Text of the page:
As can be guessed from its title, “Love in Space” is a romantic comedy, which sees directors Tony Chan and Wing Shya following up their surprise 2010 hit “Hot Summer Days” with more of the same. Boasting Fruit Chan back on board as producer and a glossy budget courtesy of Hollywood studio 20th Century Fox, the film is headlined by a trio of top female stars in Rene Liu (“Run Papa Run”), Guey Lun Mei (“Taipei Exchanges”) and Angelababy (“Hot Summer Days”), with high profile male support from Eason Chan (“Lover’s Discourse”), Aaron Kwok (“Love For Life”) and Jing Boran (“Hot Summer Days”).
The film follows the amusing romantic adventures and misadventures of the three Huang sisters and their mother in a series of intertwining subplots. Lily (Guey Lun Mei) is a budding artist in Sydney whose love life is complicated by her obsessive-compulsive fear of germs – put to the test when she meets charming garbage collector Johnny (Eason Chan). Meanwhile in Beijing, younger sister Peony (Angelababy) is determined to shed her ‘worst actress’ label by researching her next role as a café waitress through real life experience, falling for writer Wen Feng (Jing Boran) in the process. Finally, miles above the earth, Rose (Rene Liu) is on a space station with her ex Michael (Aaron Kwok), trying to figure out where they went wrong.
As with “Hot Summer Days”, Tony Chan and Wing Shya clearly have in mind the modest ambition of an all star romantic comedy ensemble piece, and on those terms “Love in Space” certainly succeeds. Thanks to a decent script and neat sense of structure and flow, the various stories and subplots fit together comfortably, and the tactic of packing in popular actresses and actors works well. All of the headliners are on good form, playing basically likeable quirky characters, and this goes some way to engaging the viewer and helping to hold the interest. Crucially, there’s a winning sense of chemistry to most of the pairings, with Eason Chan and Guey Lun Mei, and Angelababy and Jing Boran making for cute, and at least semi-believable couples. This does make the film pretty romantic, and though it’d be a stretch to actually call it moving, it’s heart-warming enough without ever being too melodramatic.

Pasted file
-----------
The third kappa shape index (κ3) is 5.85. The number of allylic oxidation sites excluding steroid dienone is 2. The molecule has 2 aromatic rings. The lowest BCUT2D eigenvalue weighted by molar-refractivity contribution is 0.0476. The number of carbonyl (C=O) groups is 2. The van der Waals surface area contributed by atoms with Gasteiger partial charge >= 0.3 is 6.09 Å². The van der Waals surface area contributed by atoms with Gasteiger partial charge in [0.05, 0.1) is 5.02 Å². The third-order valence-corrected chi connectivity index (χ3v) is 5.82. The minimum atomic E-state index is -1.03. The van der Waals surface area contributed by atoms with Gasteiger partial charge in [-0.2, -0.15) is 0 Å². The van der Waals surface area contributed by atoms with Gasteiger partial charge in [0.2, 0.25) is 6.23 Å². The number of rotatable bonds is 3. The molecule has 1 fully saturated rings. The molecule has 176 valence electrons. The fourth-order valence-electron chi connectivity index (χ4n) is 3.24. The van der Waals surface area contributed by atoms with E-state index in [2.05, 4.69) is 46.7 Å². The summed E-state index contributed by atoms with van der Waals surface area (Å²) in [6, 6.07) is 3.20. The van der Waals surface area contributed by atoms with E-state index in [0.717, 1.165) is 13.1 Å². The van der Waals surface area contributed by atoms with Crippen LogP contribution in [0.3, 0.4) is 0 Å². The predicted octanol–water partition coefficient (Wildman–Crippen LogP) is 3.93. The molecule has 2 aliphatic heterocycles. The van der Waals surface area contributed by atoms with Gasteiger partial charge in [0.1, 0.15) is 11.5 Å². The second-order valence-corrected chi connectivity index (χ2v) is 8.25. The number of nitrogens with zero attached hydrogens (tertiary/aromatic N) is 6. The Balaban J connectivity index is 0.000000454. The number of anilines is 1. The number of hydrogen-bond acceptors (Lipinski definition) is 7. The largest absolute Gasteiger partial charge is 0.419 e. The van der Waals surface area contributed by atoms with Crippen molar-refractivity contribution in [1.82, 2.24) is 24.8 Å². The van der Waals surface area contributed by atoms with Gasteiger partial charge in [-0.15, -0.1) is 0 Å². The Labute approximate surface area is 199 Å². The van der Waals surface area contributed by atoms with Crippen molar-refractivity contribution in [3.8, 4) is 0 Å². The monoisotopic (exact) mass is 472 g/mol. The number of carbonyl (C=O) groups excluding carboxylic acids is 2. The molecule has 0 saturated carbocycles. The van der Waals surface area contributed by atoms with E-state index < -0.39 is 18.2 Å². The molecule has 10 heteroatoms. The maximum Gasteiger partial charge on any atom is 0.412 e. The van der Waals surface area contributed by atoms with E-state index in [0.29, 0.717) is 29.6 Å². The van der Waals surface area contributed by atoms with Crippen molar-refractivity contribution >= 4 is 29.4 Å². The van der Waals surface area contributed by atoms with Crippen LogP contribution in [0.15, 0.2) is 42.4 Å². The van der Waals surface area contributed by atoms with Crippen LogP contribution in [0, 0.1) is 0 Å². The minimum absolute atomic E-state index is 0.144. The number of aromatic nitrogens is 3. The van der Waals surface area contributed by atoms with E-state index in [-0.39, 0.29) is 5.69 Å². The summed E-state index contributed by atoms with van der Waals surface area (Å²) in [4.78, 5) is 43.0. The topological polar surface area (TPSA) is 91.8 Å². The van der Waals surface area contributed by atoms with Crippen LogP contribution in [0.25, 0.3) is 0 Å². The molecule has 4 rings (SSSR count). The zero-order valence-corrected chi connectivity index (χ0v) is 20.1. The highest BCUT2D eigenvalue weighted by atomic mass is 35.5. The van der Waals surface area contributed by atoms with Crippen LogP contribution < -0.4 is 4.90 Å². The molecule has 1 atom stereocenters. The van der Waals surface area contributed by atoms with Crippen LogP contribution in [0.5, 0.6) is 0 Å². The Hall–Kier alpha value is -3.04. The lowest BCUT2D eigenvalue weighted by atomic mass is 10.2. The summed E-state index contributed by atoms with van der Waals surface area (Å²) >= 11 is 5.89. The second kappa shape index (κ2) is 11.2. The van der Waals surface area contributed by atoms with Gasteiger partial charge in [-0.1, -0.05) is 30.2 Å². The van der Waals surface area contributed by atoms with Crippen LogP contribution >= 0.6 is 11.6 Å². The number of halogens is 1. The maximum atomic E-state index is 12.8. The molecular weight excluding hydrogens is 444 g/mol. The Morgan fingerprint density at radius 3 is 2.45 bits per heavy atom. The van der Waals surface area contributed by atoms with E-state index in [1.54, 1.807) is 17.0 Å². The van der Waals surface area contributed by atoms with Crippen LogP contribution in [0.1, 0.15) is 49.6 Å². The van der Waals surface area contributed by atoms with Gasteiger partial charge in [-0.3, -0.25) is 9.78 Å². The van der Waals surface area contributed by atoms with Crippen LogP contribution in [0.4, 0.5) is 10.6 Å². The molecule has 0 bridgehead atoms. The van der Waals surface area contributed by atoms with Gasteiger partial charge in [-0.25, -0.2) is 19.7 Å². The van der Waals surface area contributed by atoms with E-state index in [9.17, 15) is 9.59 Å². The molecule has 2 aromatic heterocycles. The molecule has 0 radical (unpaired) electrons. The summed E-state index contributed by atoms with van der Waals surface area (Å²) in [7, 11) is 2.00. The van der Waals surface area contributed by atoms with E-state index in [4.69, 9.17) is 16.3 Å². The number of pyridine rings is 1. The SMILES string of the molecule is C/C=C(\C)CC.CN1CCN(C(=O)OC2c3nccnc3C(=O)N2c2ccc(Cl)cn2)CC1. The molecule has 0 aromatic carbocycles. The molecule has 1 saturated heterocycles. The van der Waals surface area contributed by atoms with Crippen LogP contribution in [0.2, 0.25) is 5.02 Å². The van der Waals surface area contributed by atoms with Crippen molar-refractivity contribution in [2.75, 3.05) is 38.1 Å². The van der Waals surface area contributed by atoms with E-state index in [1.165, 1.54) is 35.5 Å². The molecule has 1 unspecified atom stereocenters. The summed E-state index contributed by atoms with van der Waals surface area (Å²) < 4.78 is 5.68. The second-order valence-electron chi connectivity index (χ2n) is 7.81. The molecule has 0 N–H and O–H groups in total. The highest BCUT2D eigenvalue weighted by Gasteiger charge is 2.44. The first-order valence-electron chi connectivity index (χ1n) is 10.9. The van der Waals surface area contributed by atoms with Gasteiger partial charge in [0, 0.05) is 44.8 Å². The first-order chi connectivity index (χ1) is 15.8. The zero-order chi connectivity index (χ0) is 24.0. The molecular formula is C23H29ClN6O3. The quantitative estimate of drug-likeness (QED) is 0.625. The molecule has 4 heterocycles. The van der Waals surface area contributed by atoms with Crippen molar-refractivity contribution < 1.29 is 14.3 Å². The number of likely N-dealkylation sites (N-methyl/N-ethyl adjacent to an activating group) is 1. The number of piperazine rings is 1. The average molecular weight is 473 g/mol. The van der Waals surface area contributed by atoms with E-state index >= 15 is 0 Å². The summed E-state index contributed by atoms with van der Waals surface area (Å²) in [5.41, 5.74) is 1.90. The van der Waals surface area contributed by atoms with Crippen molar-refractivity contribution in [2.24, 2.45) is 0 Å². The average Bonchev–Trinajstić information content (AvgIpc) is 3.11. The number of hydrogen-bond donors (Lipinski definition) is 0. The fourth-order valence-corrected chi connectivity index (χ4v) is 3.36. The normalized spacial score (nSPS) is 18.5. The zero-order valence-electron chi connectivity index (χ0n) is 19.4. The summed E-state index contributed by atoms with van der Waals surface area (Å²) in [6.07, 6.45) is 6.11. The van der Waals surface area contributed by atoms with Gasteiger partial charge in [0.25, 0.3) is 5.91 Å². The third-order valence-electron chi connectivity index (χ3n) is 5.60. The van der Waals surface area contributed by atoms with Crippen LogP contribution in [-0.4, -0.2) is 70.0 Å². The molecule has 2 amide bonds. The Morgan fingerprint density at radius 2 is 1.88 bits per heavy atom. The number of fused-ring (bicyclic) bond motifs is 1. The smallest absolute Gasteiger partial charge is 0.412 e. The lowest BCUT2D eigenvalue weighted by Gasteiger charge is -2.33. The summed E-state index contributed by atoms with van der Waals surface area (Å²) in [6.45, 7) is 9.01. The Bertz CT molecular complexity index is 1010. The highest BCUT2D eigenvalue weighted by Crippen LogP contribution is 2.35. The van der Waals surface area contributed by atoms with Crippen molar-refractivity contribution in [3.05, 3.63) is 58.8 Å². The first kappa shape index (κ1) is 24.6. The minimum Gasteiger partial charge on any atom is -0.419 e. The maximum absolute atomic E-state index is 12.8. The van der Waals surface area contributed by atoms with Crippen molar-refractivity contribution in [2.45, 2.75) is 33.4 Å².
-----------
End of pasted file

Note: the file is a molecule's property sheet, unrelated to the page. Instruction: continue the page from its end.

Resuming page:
The film is bright and breezy throughout, and though the script makes a few stabs at seriousness, it really doesn’t have a cynical or negative bone in its sweetly saccharine body. Chan and Shya keep things moving along at a bright and breezy pace, and though inherently predictable and determinedly risk free the film hits all the right notes and delivers in fine fashion, boosted by a pleasant variety of different settings in different countries. There’s a definite and wise lack of pretension on display, mixed with a gentle, never too wacky sense of humour, which makes for a handful of decent, unforced laughs along the way.
Strangely, the film’s only real problem lies in its space subplot. Although they do win the film a few points for living up to its title, the sequences in space are quite literally disconnected from the rest of the narrative, despite efforts to make it seem otherwise by occasionally panning the camera up to the sky. While both Rene Liu and Aaron Kwok are fine, they are saddled with the least interesting characters of the film, in part because the viewer never really finds out much about them, or indeed about their mission, which rather bizarrely seems to have something to do with trying to grow thorn-free roses. No matter how many times the directors throw in a quick blast of The Blue Danube Waltz (presumably as a reference to Kubrick’s classic “2001: a Space Odyssey”) the space scenes never feel like much more than an add-on.
Still, this isn’t enough to derail the film, and “Love in Space” is easily one of the more palatable Chinese romantic comedies of late. Fun and fluffy without overplaying its hand and benefitting from an appealing cast of attractive stars, it’s sure to be enjoyed by fans of the form, and stands as another perfectly acceptable date movie and solid piece of commercial cinema from directors Tony Chan and Wing Shya.
Tony Chan, Wing Shya (director) / Lucretia Ho, Tony Chan (screenplay)
CAST: Rene Liu